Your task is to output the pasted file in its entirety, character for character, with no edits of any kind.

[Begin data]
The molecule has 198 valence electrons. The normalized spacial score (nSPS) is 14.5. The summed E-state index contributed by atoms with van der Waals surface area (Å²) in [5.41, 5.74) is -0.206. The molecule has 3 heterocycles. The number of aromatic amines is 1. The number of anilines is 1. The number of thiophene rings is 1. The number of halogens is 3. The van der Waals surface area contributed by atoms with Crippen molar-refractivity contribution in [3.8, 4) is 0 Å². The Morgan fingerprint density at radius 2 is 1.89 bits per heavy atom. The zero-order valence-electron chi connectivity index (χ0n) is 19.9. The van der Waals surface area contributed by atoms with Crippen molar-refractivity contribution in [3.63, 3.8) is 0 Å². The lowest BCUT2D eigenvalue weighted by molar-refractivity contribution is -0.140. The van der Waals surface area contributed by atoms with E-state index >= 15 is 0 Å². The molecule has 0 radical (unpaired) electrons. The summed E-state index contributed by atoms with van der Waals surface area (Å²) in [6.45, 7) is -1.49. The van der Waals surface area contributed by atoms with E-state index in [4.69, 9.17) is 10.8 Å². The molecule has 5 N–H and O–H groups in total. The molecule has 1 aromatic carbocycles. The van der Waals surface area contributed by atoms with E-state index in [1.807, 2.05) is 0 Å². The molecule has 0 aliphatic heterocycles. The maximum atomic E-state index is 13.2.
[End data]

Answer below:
The molecule has 198 valence electrons. The normalized spacial score (nSPS) is 14.5. The summed E-state index contributed by atoms with van der Waals surface area (Å²) in [5.41, 5.74) is -0.206. The molecule has 3 heterocycles. The number of aromatic amines is 1. The number of anilines is 1. The number of thiophene rings is 1. The number of halogens is 3. The van der Waals surface area contributed by atoms with Crippen molar-refractivity contribution in [3.8, 4) is 0 Å². The Morgan fingerprint density at radius 2 is 1.89 bits per heavy atom. The zero-order valence-electron chi connectivity index (χ0n) is 19.9. The van der Waals surface area contributed by atoms with Crippen molar-refractivity contribution in [3.63, 3.8) is 0 Å². The lowest BCUT2D eigenvalue weighted by molar-refractivity contribution is -0.140. The van der Waals surface area contributed by atoms with E-state index >= 15 is 0 Å². The molecule has 0 radical (unpaired) electrons. The summed E-state index contributed by atoms with van der Waals surface area (Å²) in [6.45, 7) is -1.49. The van der Waals surface area contributed by atoms with E-state index in [4.69, 9.17) is 10.8 Å². The molecule has 5 N–H and O–H groups in total. The molecule has 1 aromatic carbocycles. The van der Waals surface area contributed by atoms with E-state index in [1.807, 2.05) is 0 Å². The molecule has 0 aliphatic heterocycles. The maximum atomic E-state index is 13.2.